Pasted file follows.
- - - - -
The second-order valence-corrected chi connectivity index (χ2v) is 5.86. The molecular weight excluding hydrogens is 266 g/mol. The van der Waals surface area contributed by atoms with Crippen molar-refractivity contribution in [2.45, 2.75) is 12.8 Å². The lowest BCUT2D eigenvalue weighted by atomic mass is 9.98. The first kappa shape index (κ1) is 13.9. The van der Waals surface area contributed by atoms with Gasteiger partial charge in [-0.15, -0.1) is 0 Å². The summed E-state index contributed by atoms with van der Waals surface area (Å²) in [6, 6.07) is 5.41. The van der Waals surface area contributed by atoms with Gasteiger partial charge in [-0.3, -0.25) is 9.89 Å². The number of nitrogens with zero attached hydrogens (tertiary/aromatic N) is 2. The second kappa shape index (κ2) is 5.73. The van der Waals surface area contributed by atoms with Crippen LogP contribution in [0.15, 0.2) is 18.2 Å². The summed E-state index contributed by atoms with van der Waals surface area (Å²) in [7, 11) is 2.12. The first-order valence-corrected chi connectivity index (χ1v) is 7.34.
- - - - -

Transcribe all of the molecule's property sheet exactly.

The second-order valence-corrected chi connectivity index (χ2v) is 5.86. The molecular weight excluding hydrogens is 266 g/mol. The van der Waals surface area contributed by atoms with Crippen molar-refractivity contribution in [2.45, 2.75) is 12.8 Å². The lowest BCUT2D eigenvalue weighted by atomic mass is 9.98. The first kappa shape index (κ1) is 13.9. The van der Waals surface area contributed by atoms with Gasteiger partial charge in [-0.15, -0.1) is 0 Å². The summed E-state index contributed by atoms with van der Waals surface area (Å²) in [6, 6.07) is 5.41. The van der Waals surface area contributed by atoms with Gasteiger partial charge in [-0.3, -0.25) is 9.89 Å². The number of nitrogens with zero attached hydrogens (tertiary/aromatic N) is 2. The second kappa shape index (κ2) is 5.73. The van der Waals surface area contributed by atoms with Crippen LogP contribution in [0.15, 0.2) is 18.2 Å². The summed E-state index contributed by atoms with van der Waals surface area (Å²) in [7, 11) is 2.12. The first-order valence-corrected chi connectivity index (χ1v) is 7.34.